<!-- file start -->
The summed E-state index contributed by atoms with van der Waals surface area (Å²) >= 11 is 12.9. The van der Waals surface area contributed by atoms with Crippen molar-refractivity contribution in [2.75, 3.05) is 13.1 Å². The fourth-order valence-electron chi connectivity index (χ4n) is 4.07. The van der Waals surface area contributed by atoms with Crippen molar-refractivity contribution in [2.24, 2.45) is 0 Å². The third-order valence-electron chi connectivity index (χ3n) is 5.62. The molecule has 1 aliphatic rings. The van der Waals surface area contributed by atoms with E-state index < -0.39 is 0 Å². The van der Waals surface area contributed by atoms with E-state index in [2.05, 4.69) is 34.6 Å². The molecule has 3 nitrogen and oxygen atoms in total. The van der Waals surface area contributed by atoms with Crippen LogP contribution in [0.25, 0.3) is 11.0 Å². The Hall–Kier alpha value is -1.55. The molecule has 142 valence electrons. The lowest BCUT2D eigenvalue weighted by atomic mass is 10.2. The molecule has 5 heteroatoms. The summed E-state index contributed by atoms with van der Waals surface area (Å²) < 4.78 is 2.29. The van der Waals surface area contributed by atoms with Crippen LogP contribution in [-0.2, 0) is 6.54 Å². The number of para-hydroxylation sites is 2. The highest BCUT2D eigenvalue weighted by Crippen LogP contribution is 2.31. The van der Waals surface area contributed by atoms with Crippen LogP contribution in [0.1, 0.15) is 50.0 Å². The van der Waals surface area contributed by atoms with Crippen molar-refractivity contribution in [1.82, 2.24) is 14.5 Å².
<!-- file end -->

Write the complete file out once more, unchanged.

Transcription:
The summed E-state index contributed by atoms with van der Waals surface area (Å²) >= 11 is 12.9. The van der Waals surface area contributed by atoms with Crippen molar-refractivity contribution in [2.75, 3.05) is 13.1 Å². The fourth-order valence-electron chi connectivity index (χ4n) is 4.07. The van der Waals surface area contributed by atoms with Crippen molar-refractivity contribution in [2.24, 2.45) is 0 Å². The third-order valence-electron chi connectivity index (χ3n) is 5.62. The molecule has 1 aliphatic rings. The van der Waals surface area contributed by atoms with E-state index < -0.39 is 0 Å². The van der Waals surface area contributed by atoms with E-state index in [2.05, 4.69) is 34.6 Å². The molecule has 3 nitrogen and oxygen atoms in total. The van der Waals surface area contributed by atoms with Crippen LogP contribution in [0.25, 0.3) is 11.0 Å². The Hall–Kier alpha value is -1.55. The molecule has 142 valence electrons. The lowest BCUT2D eigenvalue weighted by atomic mass is 10.2. The molecule has 5 heteroatoms. The summed E-state index contributed by atoms with van der Waals surface area (Å²) < 4.78 is 2.29. The van der Waals surface area contributed by atoms with Crippen LogP contribution in [-0.2, 0) is 6.54 Å². The number of para-hydroxylation sites is 2. The highest BCUT2D eigenvalue weighted by Crippen LogP contribution is 2.31. The van der Waals surface area contributed by atoms with Crippen LogP contribution in [0.1, 0.15) is 50.0 Å². The van der Waals surface area contributed by atoms with Crippen molar-refractivity contribution in [1.82, 2.24) is 14.5 Å².